In the wake of last week’s barely disguised usability attack on all ebook apps that aren’t iBooks, Martin Taylor of eReport has posted a call to arms against Apple. “It’s now time for publishers to step in and challenge Apple for the sake of the long term health of the market for ebooks and reading,” he writes. “The way to stop Apple doing more harm is simple: refuse to supply it with the key titles its iBookstore needs to present a credible offering.”

It can be done. Publishers set a precedent for collective action a year ago when they threatened Amazon and other ebook retailers with non-supply if they didn’t buckle under and accept the agency pricing model, ironically a move initiated to smooth Apple’s entry into the market.

Publishers might worry about potential anti-trust actions from such a strategy but they probably shouldn’t. Think about how tough it will be for the US Department of Justice to figure out which of the protagonists, Apple or the publishers, is abusing its market dominance more.

Read the full post at eReport.

(Photo: mikebaird)


  1. This is more a matter of choose your poison. I’ve had Amazon employees tell me that Amazon’s search algorithm’s are deliberately defective, often giving deceptive outcomes that are easy to demonstrate. A less-expensive edition from one publisher, for instance, will be hidden to push customer to buy something more expensive. Who as an author or publisher wants to be a party to that? There’s also Amazon obvious desire to own the ebook market, taking on every role (publisher to retailer) but that of author and rewarding those who only publish through them (Amazon Singles). That’s as dangerous for authors as anything Apple is doing. Then, of course, there’s Apple, full of hubris and thinking it knows more about publishing than authors and publishers who have been in the field for decades. Apple wants to dictate prices and push certain formats and features that are faddish at Cupertino but not that practical. It won’t keep to ePub standards, making preparing books for it an exercise in hand-coding.. Its ebooks can be read on only one platform, iDevices, so your readers won’t be able to even read them on their MacBooks, much less a PC or Android device. And now this latest move to play the monopolist. Apple wants to punish with UI hassles those who buy from competitors who support more than one platform. What’s that line from Shakespeare about “a pox on both your houses”? While there are now more opportunities for authors than ever before, there are also more unnecessary headaches as the industry giants focus more on gaining an advantage on their competitors than in serving the public. For now, I suspect, we’ll just have to grit our teeth and push as publicly as possible for things to improve. We need Amazon to make Apple behave better and vice-versa.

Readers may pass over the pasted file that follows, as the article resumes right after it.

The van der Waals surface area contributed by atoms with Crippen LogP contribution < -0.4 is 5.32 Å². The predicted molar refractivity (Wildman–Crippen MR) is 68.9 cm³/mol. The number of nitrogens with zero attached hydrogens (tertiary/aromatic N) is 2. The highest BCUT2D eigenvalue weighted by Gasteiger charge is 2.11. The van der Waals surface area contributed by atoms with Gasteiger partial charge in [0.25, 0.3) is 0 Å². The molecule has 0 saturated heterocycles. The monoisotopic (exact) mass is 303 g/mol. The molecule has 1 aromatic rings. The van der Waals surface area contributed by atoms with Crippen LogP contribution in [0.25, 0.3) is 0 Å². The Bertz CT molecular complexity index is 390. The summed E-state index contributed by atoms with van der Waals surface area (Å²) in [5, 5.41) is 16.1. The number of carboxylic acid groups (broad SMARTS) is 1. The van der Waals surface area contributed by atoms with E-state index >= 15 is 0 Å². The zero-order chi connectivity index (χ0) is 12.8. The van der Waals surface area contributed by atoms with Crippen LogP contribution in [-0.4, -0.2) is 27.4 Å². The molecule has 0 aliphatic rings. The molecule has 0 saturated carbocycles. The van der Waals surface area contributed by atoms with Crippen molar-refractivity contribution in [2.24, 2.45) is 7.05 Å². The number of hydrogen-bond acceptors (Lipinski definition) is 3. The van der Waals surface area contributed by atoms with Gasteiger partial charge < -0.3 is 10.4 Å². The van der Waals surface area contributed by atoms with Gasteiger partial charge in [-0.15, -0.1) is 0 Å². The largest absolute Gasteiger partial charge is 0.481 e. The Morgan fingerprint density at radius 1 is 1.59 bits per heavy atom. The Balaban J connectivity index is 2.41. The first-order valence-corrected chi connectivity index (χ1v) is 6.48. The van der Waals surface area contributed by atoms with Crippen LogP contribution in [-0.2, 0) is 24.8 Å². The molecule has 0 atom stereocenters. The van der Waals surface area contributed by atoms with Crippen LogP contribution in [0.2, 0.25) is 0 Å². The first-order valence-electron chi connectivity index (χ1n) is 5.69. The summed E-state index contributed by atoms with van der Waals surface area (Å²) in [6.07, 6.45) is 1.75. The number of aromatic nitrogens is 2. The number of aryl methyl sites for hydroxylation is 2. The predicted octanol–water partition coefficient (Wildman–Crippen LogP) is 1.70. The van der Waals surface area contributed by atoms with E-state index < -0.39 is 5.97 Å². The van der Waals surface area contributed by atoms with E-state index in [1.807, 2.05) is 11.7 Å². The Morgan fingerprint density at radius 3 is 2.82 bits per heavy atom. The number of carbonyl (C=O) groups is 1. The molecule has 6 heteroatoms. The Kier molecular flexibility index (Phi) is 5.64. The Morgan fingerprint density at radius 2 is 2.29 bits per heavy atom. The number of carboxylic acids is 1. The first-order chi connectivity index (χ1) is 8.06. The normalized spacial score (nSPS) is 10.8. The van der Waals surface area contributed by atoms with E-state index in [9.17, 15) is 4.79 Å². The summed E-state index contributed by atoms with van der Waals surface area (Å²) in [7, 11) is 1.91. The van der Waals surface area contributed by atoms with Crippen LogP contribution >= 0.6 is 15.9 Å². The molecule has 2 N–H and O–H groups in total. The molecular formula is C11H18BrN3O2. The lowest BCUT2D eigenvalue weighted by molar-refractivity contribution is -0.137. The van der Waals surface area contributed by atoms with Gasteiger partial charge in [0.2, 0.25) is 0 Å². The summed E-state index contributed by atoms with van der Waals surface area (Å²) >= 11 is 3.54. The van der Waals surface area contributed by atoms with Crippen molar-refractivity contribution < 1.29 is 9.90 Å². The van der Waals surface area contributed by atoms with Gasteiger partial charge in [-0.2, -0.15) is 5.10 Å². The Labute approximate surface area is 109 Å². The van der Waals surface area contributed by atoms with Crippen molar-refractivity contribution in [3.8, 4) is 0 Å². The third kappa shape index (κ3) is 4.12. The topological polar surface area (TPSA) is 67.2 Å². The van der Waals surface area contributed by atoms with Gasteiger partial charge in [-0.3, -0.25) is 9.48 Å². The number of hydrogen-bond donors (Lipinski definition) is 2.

2. Seems a bit short sighted. Apple is a minor player in the ebook market. Amazon is the 800lb gorilla in this space. Even if it is fashionable to hate Apple I trust them more than I do the Walmart of online stores (aka Amazon), which isn’t saying much since they are both businesses who care more about profit than their customers. Amazon isn’t any more noble than Apple. They’re a business. They’ll do what’s best for them before their customer. Of course, The original post is on an Australian blog so I suppose it’s possible Apple is a bigger deal in ebooks there than the rest of the world

  3. Amazon has a bookstore and a device. Sony has a bookstore and a device. B&N has a bookstore and a device. Apple has a bookstore and a device.

    Amazon won’t let other stores on its device. Sony won’t let other stores on its device. B&N won’t let other stores on its device. Only Apple actually would let other stores on its device, albeit in a limited way.

    So Apple is the one that should be challenged “for the sake of the long term health of the market for ebooks and reading”? Hilarious.

  4. Whereas Apple have made there position clear regarding in app stores; this not as simple as some may have put it. Firstly, yes Apple own a device as with all the others such as Amazon, Sony and Barnes & Noble. However, Apple do not just own a device, they also own an operating system and that to me is the main difference. If the other competitors decided to develop OSs; then perhaps we could see the logic in Apple rejecting the use of in app stores. But as we know this is not the case. The iOS is on the same level as Windows and Google. Whether it be a mobile device or not makes no difference. So by this reckoning, Windows should only allow us to read LIT files purchased from Windows ereader bookstore. It simply does not make any sense. This is about promoting fairness when it comes to making choices when purchasing ebooks. By allowing Apple to continue to ruthlessly dominate ebooks on their OS and devices damages customer experience if customers cannot be given that choice. People will have to decide for themselves in the long run.

The TeleRead community values your civil and thoughtful comments. We use a cache, so expect a delay. Problems? E-mail